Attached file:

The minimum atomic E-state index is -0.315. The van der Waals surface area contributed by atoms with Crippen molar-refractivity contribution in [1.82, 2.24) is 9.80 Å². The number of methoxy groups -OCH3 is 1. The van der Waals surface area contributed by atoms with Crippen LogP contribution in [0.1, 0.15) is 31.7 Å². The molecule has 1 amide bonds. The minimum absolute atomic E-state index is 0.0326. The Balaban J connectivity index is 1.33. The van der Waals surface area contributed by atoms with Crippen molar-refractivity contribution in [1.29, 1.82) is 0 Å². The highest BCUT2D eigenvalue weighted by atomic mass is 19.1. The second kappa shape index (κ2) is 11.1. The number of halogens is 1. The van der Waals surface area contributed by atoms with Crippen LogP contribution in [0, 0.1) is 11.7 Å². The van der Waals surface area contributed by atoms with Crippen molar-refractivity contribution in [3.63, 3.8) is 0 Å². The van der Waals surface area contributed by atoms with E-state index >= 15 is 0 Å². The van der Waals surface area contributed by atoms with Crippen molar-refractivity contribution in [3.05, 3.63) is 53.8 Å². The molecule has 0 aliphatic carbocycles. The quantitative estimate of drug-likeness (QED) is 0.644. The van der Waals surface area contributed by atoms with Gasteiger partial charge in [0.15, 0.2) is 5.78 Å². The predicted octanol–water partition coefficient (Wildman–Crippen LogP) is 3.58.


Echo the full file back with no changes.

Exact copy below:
The minimum atomic E-state index is -0.315. The van der Waals surface area contributed by atoms with Crippen molar-refractivity contribution in [1.82, 2.24) is 9.80 Å². The number of methoxy groups -OCH3 is 1. The van der Waals surface area contributed by atoms with Crippen LogP contribution in [0.1, 0.15) is 31.7 Å². The molecule has 1 amide bonds. The minimum absolute atomic E-state index is 0.0326. The Balaban J connectivity index is 1.33. The van der Waals surface area contributed by atoms with Crippen molar-refractivity contribution in [1.29, 1.82) is 0 Å². The highest BCUT2D eigenvalue weighted by atomic mass is 19.1. The second kappa shape index (κ2) is 11.1. The number of halogens is 1. The van der Waals surface area contributed by atoms with Crippen LogP contribution in [0, 0.1) is 11.7 Å². The van der Waals surface area contributed by atoms with Crippen molar-refractivity contribution in [3.63, 3.8) is 0 Å². The van der Waals surface area contributed by atoms with E-state index >= 15 is 0 Å². The van der Waals surface area contributed by atoms with Crippen molar-refractivity contribution in [3.05, 3.63) is 53.8 Å². The molecule has 0 aliphatic carbocycles. The quantitative estimate of drug-likeness (QED) is 0.644. The van der Waals surface area contributed by atoms with Gasteiger partial charge in [0.15, 0.2) is 5.78 Å². The predicted octanol–water partition coefficient (Wildman–Crippen LogP) is 3.58.